Any such list has to include UM-St. Louis' Gallery 210, which has boasted an exhibit on the making of Art Spiegelman's Pulitzer Prize-winning graphic novel Maus, and another featuring David Helm's labor-intensive, ingenious parody of modern family life, Automated Dispositions.
The area art community is looking forward to the next phase in the evolution of Gallery 210 -- a move across campus. The Telecommunity Center (not far from the new Blanche M. Touhill Performing Arts Center) has been gutted to make way for two individual galleries and a 50-seat auditorium (plans for which include several film series) that will effectively more than double the old Gallery 210 space (it will keep the same name).
A Thursday, January 22, opening (4:30 to 6:30 p.m.) of the new Gallery 210 features two new shows. Debra Drexler's High Art and Low Life includes paintings, such as the one pictured, that address gender issues in art history; you may remember the artist's series of paintings that imagined a zombified Paul Gauguin wandering around Tahiti -- those works hung in the Xen Gallery not long ago. Eric Shultis' Wright the Vision features objects constructed from vintage photographs (on view from 11 a.m. to 5 p.m. Tuesday through Saturday; 314-516-5976; www.umsl.edu/~gallery). -- Byron Kerman
Ohio Players and Zapp? The Zapp? Didn't a senseless killing put an end to Zapp in 1999? Yes, brothers Roger and Larry Troutman were both killed in what appeared to be a murder/suicide, but the funk in Zapp was too funky to die. The surviving Troutman brothers keep the music alive, still touring under the family brand, and it's a damn good thing. "More Bounce to the Ounce" and "I Play the Talk Box" are eternal dance-floor classics (younger brother "Zapp" Troutman performs all of Roger's classic vocoder lines) and deserve to be performed for the next generation of funkateers. Add the Ohio Players, and it's an instant party. Get down at 9 p.m. at the Ambassador (114 Northland Shopping Center, 314-389-6767). Tickets are $25 to $30. -- Paul Friswold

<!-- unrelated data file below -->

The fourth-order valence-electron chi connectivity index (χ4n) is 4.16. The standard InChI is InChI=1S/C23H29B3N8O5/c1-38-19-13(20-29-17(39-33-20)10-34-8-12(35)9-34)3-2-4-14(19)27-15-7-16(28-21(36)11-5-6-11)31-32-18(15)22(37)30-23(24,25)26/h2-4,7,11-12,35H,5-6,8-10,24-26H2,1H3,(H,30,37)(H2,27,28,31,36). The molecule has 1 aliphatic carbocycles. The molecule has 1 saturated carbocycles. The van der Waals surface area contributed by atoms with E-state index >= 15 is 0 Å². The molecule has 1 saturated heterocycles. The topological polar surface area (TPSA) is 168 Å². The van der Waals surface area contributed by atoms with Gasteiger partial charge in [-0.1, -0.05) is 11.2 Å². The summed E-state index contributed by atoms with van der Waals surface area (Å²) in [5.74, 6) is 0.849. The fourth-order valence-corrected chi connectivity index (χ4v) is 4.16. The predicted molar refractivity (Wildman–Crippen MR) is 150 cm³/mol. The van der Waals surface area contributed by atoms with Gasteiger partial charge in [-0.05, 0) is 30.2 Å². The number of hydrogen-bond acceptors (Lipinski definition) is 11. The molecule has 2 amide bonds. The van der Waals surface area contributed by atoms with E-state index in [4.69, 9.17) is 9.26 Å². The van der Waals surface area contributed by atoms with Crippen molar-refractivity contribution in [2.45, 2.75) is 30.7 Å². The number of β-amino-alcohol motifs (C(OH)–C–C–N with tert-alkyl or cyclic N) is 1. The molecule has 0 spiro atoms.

Living in the '80s
While the pop culture of the '80s is now distant enough to inspire either nostalgia or scorn in those who survived the Age of Glitz, the actual culture of the decade is not so easy to pigeonhole. American Art of the 1980s: Selections From the Broad Collections, the new exhibit at the Washington University Gallery of Art (Skinker at Forsyth boulevards, 314-935-4523) features fourteen large-scale works in various media, each depicting various attacks on or defenses of the aesthetics of art. Work by neo-expressionist painters (such as Julian Schnabel and Jean-Michele Basquiat, left) hangs next to that of abstract artists (Ross Bleckner, Jack Goldstein), signaling "the complete arrival of the postmodern," according to curator Dr. Sabine Eckmann. The diverse works are on display Friday, January 23, through April 18, and admission is free. -- Paul Friswold
The Rock Show
Consider the rich, storied tradition of the rock. The Egyptians built pyramids from great piles of stone. David felled Goliath with the plink of a pebble. You, perhaps, put googly eyes on a cool-looking piece of sandstone and named it Ernesto. Bring Ernesto down to the St. Louis Artists' Guild (2 Oak Knoll Park, 314-727-6266) to meet some of his brethren at Stone/s: A Piece of Rock for a Specific Purpose. Presented by the Society for Midwest Metalsmiths, the newest exhibit in the beautiful confines of the Artists' Guild promises a panoply of exquisite sculptures and pieces of jewelry created from everything from precious gems to concrete. The show opened on January 16 and will run through March 6. Admission -- for you and Ernesto -- is free, and the gallery is open from noon to 4 p.m. Tuesday through Sunday. -- Brooke Foster
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